This highly unique book focuses on market design issues common to most EU gas markets, particularly in the context of closer integration. It explores in detail the characteristics and requirements of national gas markets in Europe which are constructed as virtual hubs based on entry/exit schemes as a requirement of European law.
Regulation, Supply and Demand
Jean-Michel Glachant, Michelle Hallack and Miguel Vazquez
A New Perspective
Edited by Jean-Michel Glachant, Dominique Finon and Adrien de Hauteclocque
This book fills a gap in the existing literature by dealing with several issues linked to long-term contracts and the efficiency of electricity markets. These include the impact of long-term contracts and vertical integration on effective competition, generation investment in risky markets, and the challenges for competition policy principles.
Edited by François Lévêque
This book responds to the opening up of electricity markets to competition, which has completely changed the nature of power generation. The building of new generation and transmission capacity and the setting of the energy mix between nuclear, gas and renewable resources are mainly left to private initiative and investors.
The Challenges Ahead for Transmission and Distribution
Edited by Leonardo Meeus and Jean-Michel Glachant
The UK model of incentive regulation of power grids was at one time the most advanced, and elements of it were adopted throughout the EU. This model worked well, particularly in the context of limited investment and innovation, a single and strong regulatory authority, and limited coordination between foreign grid operators. This enlightening book shows that since 2010 the whole context has changed and regulation has had to catch-up and evolve. The EU is entering a wave of investment, and an era of new services and innovation which has created growing tensions between national regulatory authorities in terms of coordinating technical standards and distribution systems. This is being played out against an increasingly disruptive backdrop of digitzation, new market platforms and novel business models.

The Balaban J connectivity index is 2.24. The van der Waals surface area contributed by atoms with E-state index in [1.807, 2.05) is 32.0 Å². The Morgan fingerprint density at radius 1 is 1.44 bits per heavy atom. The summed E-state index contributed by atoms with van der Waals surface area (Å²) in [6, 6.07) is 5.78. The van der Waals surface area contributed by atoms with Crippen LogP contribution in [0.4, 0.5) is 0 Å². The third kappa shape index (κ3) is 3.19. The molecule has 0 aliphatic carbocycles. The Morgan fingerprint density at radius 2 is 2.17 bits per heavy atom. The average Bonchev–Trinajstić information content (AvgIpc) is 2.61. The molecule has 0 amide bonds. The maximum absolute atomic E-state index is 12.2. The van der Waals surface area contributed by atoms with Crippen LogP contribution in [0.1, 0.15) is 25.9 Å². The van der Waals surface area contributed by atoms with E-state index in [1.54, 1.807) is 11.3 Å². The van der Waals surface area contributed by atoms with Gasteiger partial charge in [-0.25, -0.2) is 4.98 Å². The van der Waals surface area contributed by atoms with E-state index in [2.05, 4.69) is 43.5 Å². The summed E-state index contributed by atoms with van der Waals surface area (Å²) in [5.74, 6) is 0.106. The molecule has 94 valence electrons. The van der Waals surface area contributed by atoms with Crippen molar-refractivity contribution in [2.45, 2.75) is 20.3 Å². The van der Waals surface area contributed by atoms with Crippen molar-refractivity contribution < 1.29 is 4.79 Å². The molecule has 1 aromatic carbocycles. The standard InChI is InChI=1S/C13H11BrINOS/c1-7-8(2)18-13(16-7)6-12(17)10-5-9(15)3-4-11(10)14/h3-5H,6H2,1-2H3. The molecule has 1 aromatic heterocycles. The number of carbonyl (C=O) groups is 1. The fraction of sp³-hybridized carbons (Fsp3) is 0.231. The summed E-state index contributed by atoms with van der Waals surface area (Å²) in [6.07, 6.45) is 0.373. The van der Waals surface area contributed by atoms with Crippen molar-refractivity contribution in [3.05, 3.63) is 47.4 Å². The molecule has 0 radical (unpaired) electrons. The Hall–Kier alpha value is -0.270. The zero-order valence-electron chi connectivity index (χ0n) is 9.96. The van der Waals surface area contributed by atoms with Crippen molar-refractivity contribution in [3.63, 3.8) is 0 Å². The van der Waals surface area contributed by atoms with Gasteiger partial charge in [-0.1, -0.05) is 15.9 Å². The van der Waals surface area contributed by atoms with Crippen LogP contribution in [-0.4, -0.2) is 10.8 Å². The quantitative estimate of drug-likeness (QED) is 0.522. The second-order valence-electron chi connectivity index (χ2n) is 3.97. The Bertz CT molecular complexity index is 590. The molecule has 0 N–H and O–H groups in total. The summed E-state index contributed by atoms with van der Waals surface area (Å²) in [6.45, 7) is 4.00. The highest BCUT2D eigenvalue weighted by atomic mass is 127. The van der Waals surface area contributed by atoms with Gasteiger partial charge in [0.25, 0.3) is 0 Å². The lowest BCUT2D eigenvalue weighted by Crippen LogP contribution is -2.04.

Long-term Contract Regulation in EU Electricity Markets
Adrien de Hauteclocque
Market Building through Antitrust investigates the role of antitrust policy in the building of competitive energy markets in Europe. By looking at the specific problem of long-term supply and access contracts in the electricity sector, the book questions the suitability of antitrust policy as a market building tool. It shows that the institutional infrastructure that pre-dated competitive reform and the politics of liberalization have largely shaped the current dynamics at work in European energy regulatory practice. In particular, antitrust law has increasingly been used as a quasi-ex ante regulatory tool, thereby raising problems in terms of economic efficiency, legal certainty and political legitimacy.